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President Donald Trump speaks in the East Room of the White House in Washington, Wednesday, July 19, 2017, during a "Made in America," roundtable event. (AP Photo/Alex Brandon)

The Supreme Court wouldn’t let Trump include extended family in his travel ban


The Supreme Court on Wednesday rejected President Trump’s bid to include extended family members in his travel ban on people from six Muslim-majority nations, according to Reuters.

Reuters reported that the nation’s highest court ruled for now that extended family members are not part of Trump’s ban against the affected countries.

The ban will reportedly skip over grandparents, grandchildren, aunts, uncles, nieces, nephews, cousins and siblings-in-law during its 90-day coverage period.

The temporary halt impacts travelers from Iran, Libya, Somalia, Sudan, Syria and Yemen, while also freezing general refugee admissions into the U.S. for 120 days.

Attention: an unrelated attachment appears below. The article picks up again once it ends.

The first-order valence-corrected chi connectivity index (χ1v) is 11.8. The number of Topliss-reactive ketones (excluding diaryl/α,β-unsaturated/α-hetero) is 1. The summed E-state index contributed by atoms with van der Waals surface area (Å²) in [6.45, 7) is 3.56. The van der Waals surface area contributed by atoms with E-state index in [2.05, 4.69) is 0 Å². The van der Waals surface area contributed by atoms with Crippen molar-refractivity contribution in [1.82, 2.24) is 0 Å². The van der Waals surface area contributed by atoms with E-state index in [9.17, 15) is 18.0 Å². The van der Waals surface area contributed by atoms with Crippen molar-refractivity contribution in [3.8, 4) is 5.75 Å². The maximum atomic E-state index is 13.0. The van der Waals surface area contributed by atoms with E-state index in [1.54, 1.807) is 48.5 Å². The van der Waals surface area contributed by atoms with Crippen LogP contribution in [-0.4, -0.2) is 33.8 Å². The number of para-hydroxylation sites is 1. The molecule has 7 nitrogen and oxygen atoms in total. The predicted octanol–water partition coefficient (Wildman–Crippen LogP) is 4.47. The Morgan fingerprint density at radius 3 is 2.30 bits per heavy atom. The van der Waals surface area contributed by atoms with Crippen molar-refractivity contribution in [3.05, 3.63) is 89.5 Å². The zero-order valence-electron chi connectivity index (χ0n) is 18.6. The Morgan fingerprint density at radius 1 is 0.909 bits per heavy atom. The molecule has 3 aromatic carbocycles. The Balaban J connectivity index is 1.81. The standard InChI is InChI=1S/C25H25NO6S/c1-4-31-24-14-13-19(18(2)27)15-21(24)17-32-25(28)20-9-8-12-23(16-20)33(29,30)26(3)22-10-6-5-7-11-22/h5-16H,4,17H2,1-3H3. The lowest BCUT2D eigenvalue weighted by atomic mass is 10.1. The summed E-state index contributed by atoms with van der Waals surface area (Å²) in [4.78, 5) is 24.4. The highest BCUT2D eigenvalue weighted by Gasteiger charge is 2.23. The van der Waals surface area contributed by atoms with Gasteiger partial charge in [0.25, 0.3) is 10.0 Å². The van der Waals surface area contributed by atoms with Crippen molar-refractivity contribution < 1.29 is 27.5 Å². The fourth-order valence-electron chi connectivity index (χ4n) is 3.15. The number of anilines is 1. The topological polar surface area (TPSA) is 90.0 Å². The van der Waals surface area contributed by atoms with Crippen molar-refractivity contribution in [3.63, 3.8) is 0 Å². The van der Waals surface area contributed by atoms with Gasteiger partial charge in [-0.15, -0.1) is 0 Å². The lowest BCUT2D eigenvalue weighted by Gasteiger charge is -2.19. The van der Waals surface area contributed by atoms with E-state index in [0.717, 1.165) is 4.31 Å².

Some Twitter users on Wednesday criticized the Supreme Court’s decision, which could reportedly block entry of up to 24,000 refugees who have ties to a U.S. resettlement agency.

Other people on the social media platform praised the decision, which is reportedly temporary until the San Francisco-based 9th U.S. Circuit Court of Appeals considers a separate appeal.

The Supreme Court said Thursday that people with a “bona fide relationship” to a U.S. person or entity could not be barred by Trump’s travel ban.

Thursday’s decision gave the federal government more flexibility, however, to enforce its separate freeze on general refugee admissions.

Hawaii-based District Judge Derrick Watson ruled against both measures last week, inspiring the Trump administration to seek the Supreme Court’s opinion on the matter.

Trump has argued his travel ban is essential for protecting the U.S. from radical Islamic terrorism.

Critics counter that the measure is un-Constitutional, however, and that it is unfairly biased against Muslims.

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